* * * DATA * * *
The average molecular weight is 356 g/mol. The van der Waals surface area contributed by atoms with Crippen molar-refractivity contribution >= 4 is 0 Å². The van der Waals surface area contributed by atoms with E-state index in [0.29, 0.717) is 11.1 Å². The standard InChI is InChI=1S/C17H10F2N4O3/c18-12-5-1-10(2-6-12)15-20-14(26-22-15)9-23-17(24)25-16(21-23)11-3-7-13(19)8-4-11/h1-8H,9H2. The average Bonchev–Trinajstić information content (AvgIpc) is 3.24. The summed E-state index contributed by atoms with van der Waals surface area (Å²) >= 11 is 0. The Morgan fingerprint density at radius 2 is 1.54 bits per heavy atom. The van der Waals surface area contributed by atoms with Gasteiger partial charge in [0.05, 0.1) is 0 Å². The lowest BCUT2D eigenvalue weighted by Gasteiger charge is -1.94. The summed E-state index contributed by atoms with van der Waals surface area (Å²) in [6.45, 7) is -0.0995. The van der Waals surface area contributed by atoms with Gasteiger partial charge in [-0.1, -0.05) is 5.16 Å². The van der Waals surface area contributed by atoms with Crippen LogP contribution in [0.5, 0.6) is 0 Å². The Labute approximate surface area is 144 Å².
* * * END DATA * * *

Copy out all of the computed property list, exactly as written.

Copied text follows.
The average molecular weight is 356 g/mol. The van der Waals surface area contributed by atoms with Crippen molar-refractivity contribution >= 4 is 0 Å². The van der Waals surface area contributed by atoms with E-state index in [0.29, 0.717) is 11.1 Å². The standard InChI is InChI=1S/C17H10F2N4O3/c18-12-5-1-10(2-6-12)15-20-14(26-22-15)9-23-17(24)25-16(21-23)11-3-7-13(19)8-4-11/h1-8H,9H2. The average Bonchev–Trinajstić information content (AvgIpc) is 3.24. The summed E-state index contributed by atoms with van der Waals surface area (Å²) >= 11 is 0. The Morgan fingerprint density at radius 2 is 1.54 bits per heavy atom. The van der Waals surface area contributed by atoms with Gasteiger partial charge in [0.05, 0.1) is 0 Å². The lowest BCUT2D eigenvalue weighted by Gasteiger charge is -1.94. The summed E-state index contributed by atoms with van der Waals surface area (Å²) in [6.45, 7) is -0.0995. The van der Waals surface area contributed by atoms with Gasteiger partial charge in [-0.1, -0.05) is 5.16 Å². The van der Waals surface area contributed by atoms with Crippen LogP contribution in [0.5, 0.6) is 0 Å². The Labute approximate surface area is 144 Å².